What Are the Copyright Laws for Images?

By Holly Cameron

Digital cameras and social networking sites have led to an increase in the volume of images across the media. Anyone who uploads images to a website, or who downloads or copies images created by others, should be aware of the importance of copyright. Copyright laws protect the creators of original works from unauthorized reproduction or copying and penalize those who fail to respect others’ copyrights. Chapter 17 of the United States Code contains the Copyright Act and the relevant laws.

Ownership of an Image

According to Section 102 of the Copyright Act, copyright protection exists in original works, including pictorial, graphic and sculptural works. The creator of an image, therefore, owns the copyright for that image. The copyright owner has an exclusive right to sell, copy, distribute or reproduce that image; anyone else who does so without his permission is in breach of copyright laws. Remember that just because an image has been uploaded to the Internet, does not mean it is necessarily free to use. The photographer has copyright protection as soon as he captures the image in a tangible form, and he does not need to register the image or attach a copyright symbol to enforce his rights.

Licensing

The owner of the copyright for an image may license its use, for example, by allowing another person to insert the image in a publication or post it on the Internet. The owner may restrict the license to a single use or may allow unlimited use, depending on the terms of the agreement. If you want to use an image that you find on the Internet, for example, on a blog or publication, you should check with the creator or owner whether you need to purchase a license.

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Fair Use

Copyright law allows the use of certain images without a license if the use is deemed to be fair. Fair use includes educational purposes, news, criticism and comment. According to Section 110 of the Copyright Act, a teacher or lecturer at a non-profit-making educational establishment may copy and use images as part of a face-to-face teaching activity.

Length of Copyright

Images created after 1978 have copyright protection for the life of the creator plus an additional 70 years. After that time, the images enter the public domain and anyone may copy or reproduce them without fear of breaching copyright laws.

Work for Hire

The creator of an image generally owns the copyright, except where he has created the image as part of his employment or as a commission. According to Section 201 of the Copyright Act, in these circumstances either the employer or the person who commissioned the image is the owner of the copyright unless otherwise stated in an agreement. In that case you would have to get permission from the actual copyright owner, and not the photographer, to use that photo.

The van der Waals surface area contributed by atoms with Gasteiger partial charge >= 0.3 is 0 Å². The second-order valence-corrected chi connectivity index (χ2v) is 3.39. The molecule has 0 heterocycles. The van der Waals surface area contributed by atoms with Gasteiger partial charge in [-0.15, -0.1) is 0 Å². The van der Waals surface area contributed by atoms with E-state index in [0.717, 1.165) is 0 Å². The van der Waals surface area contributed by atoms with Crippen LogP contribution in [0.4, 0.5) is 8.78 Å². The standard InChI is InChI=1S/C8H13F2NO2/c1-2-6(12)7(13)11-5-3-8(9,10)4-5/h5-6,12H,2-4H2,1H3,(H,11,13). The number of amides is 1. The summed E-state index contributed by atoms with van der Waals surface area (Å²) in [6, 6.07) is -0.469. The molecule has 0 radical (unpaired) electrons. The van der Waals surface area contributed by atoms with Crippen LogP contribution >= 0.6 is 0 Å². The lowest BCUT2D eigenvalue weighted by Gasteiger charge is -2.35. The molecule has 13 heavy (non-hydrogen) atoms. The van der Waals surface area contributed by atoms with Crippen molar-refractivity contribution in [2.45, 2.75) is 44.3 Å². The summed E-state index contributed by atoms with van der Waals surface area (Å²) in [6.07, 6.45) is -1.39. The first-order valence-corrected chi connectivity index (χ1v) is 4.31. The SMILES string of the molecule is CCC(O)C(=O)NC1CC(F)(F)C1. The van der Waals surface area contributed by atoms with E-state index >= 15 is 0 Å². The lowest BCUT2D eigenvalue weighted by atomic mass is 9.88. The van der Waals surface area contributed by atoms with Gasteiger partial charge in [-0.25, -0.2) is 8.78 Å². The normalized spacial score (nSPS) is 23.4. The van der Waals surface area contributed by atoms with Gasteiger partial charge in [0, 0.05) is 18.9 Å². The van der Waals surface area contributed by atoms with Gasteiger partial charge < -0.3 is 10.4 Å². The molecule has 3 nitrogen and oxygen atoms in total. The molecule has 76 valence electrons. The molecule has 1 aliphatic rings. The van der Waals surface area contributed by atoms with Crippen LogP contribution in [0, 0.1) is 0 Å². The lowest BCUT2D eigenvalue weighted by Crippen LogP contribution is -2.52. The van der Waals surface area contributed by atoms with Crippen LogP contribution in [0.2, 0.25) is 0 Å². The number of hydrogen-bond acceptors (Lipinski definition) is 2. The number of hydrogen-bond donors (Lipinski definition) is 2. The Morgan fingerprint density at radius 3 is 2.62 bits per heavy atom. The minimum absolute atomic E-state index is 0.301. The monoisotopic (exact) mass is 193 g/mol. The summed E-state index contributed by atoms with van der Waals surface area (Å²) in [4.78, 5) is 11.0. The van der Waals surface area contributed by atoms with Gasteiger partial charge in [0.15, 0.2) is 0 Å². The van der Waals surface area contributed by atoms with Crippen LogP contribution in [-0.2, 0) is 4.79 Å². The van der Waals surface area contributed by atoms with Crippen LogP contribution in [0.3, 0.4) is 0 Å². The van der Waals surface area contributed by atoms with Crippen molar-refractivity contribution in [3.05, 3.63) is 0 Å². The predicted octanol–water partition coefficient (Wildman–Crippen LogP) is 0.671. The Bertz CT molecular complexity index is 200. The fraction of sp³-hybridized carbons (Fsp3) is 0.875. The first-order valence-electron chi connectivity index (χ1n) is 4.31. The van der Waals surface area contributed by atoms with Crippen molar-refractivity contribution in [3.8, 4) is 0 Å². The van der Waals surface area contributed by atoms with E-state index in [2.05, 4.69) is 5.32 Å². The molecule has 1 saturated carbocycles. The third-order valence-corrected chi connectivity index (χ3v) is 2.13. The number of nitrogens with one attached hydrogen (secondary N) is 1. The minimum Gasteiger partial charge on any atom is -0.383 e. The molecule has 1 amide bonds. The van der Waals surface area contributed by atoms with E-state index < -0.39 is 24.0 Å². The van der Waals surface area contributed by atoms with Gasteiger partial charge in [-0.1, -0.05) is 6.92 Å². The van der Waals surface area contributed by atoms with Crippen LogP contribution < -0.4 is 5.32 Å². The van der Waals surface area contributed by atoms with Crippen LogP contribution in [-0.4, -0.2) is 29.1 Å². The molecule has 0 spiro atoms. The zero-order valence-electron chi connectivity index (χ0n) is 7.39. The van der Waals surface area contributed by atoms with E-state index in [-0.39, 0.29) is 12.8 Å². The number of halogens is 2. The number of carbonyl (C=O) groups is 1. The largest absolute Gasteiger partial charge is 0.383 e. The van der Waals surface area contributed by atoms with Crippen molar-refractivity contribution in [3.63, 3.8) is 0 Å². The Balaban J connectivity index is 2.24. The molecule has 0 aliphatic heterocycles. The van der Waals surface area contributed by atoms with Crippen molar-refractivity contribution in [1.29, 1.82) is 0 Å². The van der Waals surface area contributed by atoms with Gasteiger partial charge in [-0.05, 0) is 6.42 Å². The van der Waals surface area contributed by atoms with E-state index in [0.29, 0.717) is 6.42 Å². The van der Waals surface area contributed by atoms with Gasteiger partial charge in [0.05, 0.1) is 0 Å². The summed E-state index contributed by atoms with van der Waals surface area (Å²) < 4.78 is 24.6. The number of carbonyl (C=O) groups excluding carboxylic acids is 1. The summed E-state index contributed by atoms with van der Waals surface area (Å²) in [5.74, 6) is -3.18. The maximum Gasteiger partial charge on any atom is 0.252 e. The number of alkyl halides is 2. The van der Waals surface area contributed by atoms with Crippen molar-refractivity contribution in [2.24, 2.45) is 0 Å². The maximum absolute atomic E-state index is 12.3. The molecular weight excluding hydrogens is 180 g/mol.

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Comic Copyright Laws

References

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When Can You Use a Picture Without Violating Copyright Laws?

U.S. copyright laws protect the creators of original works, including photographers, from unauthorized use by others. No matter what medium you're working in, you must have permission to reproduce a photo if someone else created it. Simply acknowledging the artist does not substitute for permission. If you don't get permission, you could be liable for copyright infringement and assessed a fine enforced by federal law. There are legal ways to use another's work without violating copyright laws.

DVD Copyright Rules

United States copyright law is designed to protect the rights of people who create artistic work and those who purchase the right to use such works. DVD copyrights may be registered through the U.S. Copyright Office, but a DVD does not have to be registered to be copyrighted. Copyright protection immediately flows to an item the moment it is created in some tangible form; a DVD is considered a tangible form.

Movie Copyright Laws

Copyright laws prohibit individuals and organizations from copying or reproducing original works without permission from their creators. Movie copyright laws generally apply to theft of content and unlicensed public performances. Title 17 of the United States Code contains the Federal Copyright Act and Section 106 states that the owner of the copyright in any movie or motion picture has the exclusive right to perform, display, copy and reproduce the movie.

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